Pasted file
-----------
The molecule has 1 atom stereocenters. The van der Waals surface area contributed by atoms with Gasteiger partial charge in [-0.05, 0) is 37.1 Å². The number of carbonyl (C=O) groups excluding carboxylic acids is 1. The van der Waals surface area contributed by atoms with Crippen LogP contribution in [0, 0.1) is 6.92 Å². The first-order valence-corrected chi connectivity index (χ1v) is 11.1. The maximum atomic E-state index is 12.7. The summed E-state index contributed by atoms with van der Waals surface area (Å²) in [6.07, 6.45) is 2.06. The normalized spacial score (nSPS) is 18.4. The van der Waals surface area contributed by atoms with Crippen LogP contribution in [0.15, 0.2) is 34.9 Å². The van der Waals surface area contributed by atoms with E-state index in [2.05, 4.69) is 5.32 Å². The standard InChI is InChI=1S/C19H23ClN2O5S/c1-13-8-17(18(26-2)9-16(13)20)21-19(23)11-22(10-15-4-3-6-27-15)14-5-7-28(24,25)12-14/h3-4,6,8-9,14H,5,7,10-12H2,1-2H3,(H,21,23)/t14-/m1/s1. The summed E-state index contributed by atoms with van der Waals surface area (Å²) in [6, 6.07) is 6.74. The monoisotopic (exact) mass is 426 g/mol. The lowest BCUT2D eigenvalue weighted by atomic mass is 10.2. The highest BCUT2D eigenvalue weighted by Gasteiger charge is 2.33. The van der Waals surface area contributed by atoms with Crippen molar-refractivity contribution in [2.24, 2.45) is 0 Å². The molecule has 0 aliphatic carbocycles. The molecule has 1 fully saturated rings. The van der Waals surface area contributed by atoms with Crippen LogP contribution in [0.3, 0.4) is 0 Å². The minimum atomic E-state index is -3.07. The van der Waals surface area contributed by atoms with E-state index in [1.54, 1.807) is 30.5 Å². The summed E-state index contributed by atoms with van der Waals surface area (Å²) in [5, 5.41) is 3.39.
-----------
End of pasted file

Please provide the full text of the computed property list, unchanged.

The molecule has 1 atom stereocenters. The van der Waals surface area contributed by atoms with Gasteiger partial charge in [-0.05, 0) is 37.1 Å². The number of carbonyl (C=O) groups excluding carboxylic acids is 1. The van der Waals surface area contributed by atoms with Crippen LogP contribution in [0, 0.1) is 6.92 Å². The first-order valence-corrected chi connectivity index (χ1v) is 11.1. The maximum atomic E-state index is 12.7. The summed E-state index contributed by atoms with van der Waals surface area (Å²) in [6.07, 6.45) is 2.06. The normalized spacial score (nSPS) is 18.4. The van der Waals surface area contributed by atoms with Crippen LogP contribution in [0.15, 0.2) is 34.9 Å². The van der Waals surface area contributed by atoms with E-state index in [2.05, 4.69) is 5.32 Å². The standard InChI is InChI=1S/C19H23ClN2O5S/c1-13-8-17(18(26-2)9-16(13)20)21-19(23)11-22(10-15-4-3-6-27-15)14-5-7-28(24,25)12-14/h3-4,6,8-9,14H,5,7,10-12H2,1-2H3,(H,21,23)/t14-/m1/s1. The summed E-state index contributed by atoms with van der Waals surface area (Å²) in [6, 6.07) is 6.74. The monoisotopic (exact) mass is 426 g/mol. The lowest BCUT2D eigenvalue weighted by atomic mass is 10.2. The highest BCUT2D eigenvalue weighted by Gasteiger charge is 2.33. The van der Waals surface area contributed by atoms with Crippen molar-refractivity contribution in [2.24, 2.45) is 0 Å². The molecule has 0 aliphatic carbocycles. The molecule has 1 fully saturated rings. The van der Waals surface area contributed by atoms with Crippen LogP contribution in [0.3, 0.4) is 0 Å². The minimum atomic E-state index is -3.07. The van der Waals surface area contributed by atoms with E-state index in [1.54, 1.807) is 30.5 Å². The summed E-state index contributed by atoms with van der Waals surface area (Å²) in [5, 5.41) is 3.39.